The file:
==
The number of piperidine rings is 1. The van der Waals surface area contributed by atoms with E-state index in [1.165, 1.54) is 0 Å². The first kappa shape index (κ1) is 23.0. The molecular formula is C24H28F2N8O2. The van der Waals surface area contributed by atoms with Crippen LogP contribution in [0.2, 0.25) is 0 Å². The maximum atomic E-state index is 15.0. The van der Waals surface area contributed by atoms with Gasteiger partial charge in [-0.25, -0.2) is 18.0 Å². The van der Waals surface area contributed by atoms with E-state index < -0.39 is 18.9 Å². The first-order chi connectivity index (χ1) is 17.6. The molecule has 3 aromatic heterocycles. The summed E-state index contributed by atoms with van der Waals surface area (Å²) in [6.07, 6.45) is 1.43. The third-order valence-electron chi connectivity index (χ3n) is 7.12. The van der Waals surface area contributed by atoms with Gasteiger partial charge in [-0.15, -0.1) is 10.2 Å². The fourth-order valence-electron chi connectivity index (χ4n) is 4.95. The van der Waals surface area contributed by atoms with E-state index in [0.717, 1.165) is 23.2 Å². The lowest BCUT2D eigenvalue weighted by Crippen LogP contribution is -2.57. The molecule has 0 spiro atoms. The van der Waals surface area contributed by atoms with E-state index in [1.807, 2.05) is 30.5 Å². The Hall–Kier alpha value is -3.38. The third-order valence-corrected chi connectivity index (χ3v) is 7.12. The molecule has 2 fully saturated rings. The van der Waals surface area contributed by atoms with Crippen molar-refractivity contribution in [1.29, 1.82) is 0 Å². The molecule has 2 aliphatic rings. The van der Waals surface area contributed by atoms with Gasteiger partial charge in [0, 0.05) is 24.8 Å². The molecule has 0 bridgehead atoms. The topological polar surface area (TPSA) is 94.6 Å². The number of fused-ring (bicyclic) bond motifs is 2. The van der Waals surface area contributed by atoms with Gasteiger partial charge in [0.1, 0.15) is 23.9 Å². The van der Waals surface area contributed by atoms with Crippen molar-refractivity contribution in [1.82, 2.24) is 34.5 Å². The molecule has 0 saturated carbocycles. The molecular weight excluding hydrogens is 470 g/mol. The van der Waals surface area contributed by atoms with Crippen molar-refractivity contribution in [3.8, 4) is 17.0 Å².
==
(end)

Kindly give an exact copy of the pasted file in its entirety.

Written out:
The number of piperidine rings is 1. The van der Waals surface area contributed by atoms with E-state index in [1.165, 1.54) is 0 Å². The first kappa shape index (κ1) is 23.0. The molecular formula is C24H28F2N8O2. The van der Waals surface area contributed by atoms with Crippen LogP contribution in [0.2, 0.25) is 0 Å². The maximum atomic E-state index is 15.0. The van der Waals surface area contributed by atoms with Gasteiger partial charge in [-0.25, -0.2) is 18.0 Å². The van der Waals surface area contributed by atoms with E-state index < -0.39 is 18.9 Å². The first-order chi connectivity index (χ1) is 17.6. The molecule has 3 aromatic heterocycles. The summed E-state index contributed by atoms with van der Waals surface area (Å²) in [6.07, 6.45) is 1.43. The third-order valence-electron chi connectivity index (χ3n) is 7.12. The van der Waals surface area contributed by atoms with Gasteiger partial charge in [-0.15, -0.1) is 10.2 Å². The fourth-order valence-electron chi connectivity index (χ4n) is 4.95. The van der Waals surface area contributed by atoms with E-state index in [0.717, 1.165) is 23.2 Å². The lowest BCUT2D eigenvalue weighted by Crippen LogP contribution is -2.57. The molecule has 0 spiro atoms. The van der Waals surface area contributed by atoms with E-state index in [1.807, 2.05) is 30.5 Å². The Hall–Kier alpha value is -3.38. The third-order valence-corrected chi connectivity index (χ3v) is 7.12. The molecule has 2 fully saturated rings. The van der Waals surface area contributed by atoms with Crippen molar-refractivity contribution in [1.29, 1.82) is 0 Å². The molecule has 2 aliphatic rings. The van der Waals surface area contributed by atoms with Gasteiger partial charge in [0, 0.05) is 24.8 Å². The molecule has 0 bridgehead atoms. The topological polar surface area (TPSA) is 94.6 Å². The number of fused-ring (bicyclic) bond motifs is 2. The van der Waals surface area contributed by atoms with Gasteiger partial charge in [0.1, 0.15) is 23.9 Å². The van der Waals surface area contributed by atoms with Crippen molar-refractivity contribution in [1.82, 2.24) is 34.5 Å². The molecule has 0 saturated carbocycles. The molecular weight excluding hydrogens is 470 g/mol. The van der Waals surface area contributed by atoms with Crippen molar-refractivity contribution in [3.8, 4) is 17.0 Å².